Sequestration was enacted in the 2011 debt ceiling negotiations between Democrats and Republicans in Congress.

    The debt ceiling was raised in 2011 in exchange for $1.2 trillion in spending cuts, which were to be determined by a bipartisan group of senators and representatives, known as a “super committee.”

    If no deal is reached by the committee, automatic, across the board cuts of 10 percent will go into effect.

    The next deadline is fast approaching March 1.

    Meanwhile, there has been quite a bit of speculation as to how sequestration may impact the Los Alamos National Laboratory.

    In a memo to employees Wednesday, Lab Director Charlie McMillan said workforce reduction was not a viable option in dealing with sequestration impacts.

    “In the coming days and weeks you will likely see media reports about possible budget reduction scenarios and their impacts to the laboratory, McMillan wrote.

  • New process speeds conversion of biomass to fuels

    Scientists took a major step forward recently toward transforming biomass-derived molecules into fuels. The team led by Los Alamos National Laboratory researchers elucidated the chemical mechanism of the critical steps, which can be performed under relatively mild, energy-efficient conditions. The journal Catalysis Science & Technology published the research.
    “Efficient conversion of non-food biomass into fuels and chemical feedstocks could reduce society’s dependence on foreign oil and ensure the long-term availability of renewable materials for consumer products,” said John Gordon, one of the senior Los Alamos scientists on the project.
    “Also, efficient conversion could decrease the production of greenhouse gases. However, current technologies to convert biomass into fuels require extreme conditions of high temperatures and high pressures, both of which make the conversion process prohibitively expensive.”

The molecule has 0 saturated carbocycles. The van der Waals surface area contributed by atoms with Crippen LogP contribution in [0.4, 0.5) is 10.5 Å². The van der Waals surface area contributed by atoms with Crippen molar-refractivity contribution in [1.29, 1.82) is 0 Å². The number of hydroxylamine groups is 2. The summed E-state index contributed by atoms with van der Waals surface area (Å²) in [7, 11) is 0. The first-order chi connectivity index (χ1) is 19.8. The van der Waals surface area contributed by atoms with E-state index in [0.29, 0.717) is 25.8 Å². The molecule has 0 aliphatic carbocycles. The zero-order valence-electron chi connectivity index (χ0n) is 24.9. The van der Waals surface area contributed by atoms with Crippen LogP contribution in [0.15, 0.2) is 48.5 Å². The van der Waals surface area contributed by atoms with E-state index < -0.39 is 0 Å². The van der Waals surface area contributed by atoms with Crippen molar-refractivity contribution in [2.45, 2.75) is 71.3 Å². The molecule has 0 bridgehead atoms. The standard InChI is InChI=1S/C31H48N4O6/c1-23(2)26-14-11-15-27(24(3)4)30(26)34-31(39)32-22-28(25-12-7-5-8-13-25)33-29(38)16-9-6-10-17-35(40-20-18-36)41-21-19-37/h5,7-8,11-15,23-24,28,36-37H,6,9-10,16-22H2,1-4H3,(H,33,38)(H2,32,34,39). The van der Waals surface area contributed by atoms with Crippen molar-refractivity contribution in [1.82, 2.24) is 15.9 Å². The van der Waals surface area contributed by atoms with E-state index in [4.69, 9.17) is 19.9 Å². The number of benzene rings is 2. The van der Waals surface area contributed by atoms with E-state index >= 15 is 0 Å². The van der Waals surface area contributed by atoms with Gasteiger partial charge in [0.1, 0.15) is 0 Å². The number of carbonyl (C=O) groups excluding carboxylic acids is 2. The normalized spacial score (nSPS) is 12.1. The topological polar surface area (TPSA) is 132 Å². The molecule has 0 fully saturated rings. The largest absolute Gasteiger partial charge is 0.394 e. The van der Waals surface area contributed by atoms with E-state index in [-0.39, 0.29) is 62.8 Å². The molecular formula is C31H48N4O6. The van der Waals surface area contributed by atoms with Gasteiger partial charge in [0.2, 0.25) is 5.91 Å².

The study provides important insight into a critical step in biomass fuels synthesis and it may enable the design of better, non-precious-metal catalysts and processes for large-scale transformation of biomass into fuels and commodity chemicals.
    For more than a century, chemists focused on a “more is better” approach, adding functionality to molecules, not removing it.

  • Scrap metal plan draws fire

    SANTA FE (AP) — The federal government is drawing opposition from the steel industry and others for its proposal to commercially recycle scrap metal from Los Alamos National Laboratory and other nuclear sites.
    The Department of Energy recommends that scrap metal exposed on its surface to radiation be recycled if the metal is uncontaminated or if radiation levels are low enough. The department released a draft environmental assessment in December.
    According to the Santa Fe New Mexican, the proposal includes about 350 metric tons of scrap metal at Los Alamos.
    The scrap would include metal from file cabinets, tools, equipment and structural steel from demolished buildings. It would be mixed with other scrap metal and melted down for use in new products.
    The head of a steel producers group said the proposal could risk contamination of food cans, building beams and car parts.
    “Scrap metal that is potentially contaminated by radiation should not be released into the general stream of commerce. Period,” Thomas J. Gibson, president and CEO of the American Iron and Steel Institute, said in a Jan. 30 statement.
    A public comment period on the draft assessment ends Monday.
    In 2000, Bill Richardson, who was U.S. energy secretary at the time, decided against allowing sales of contaminated scrap metal.

  • Lawmakers seek reformer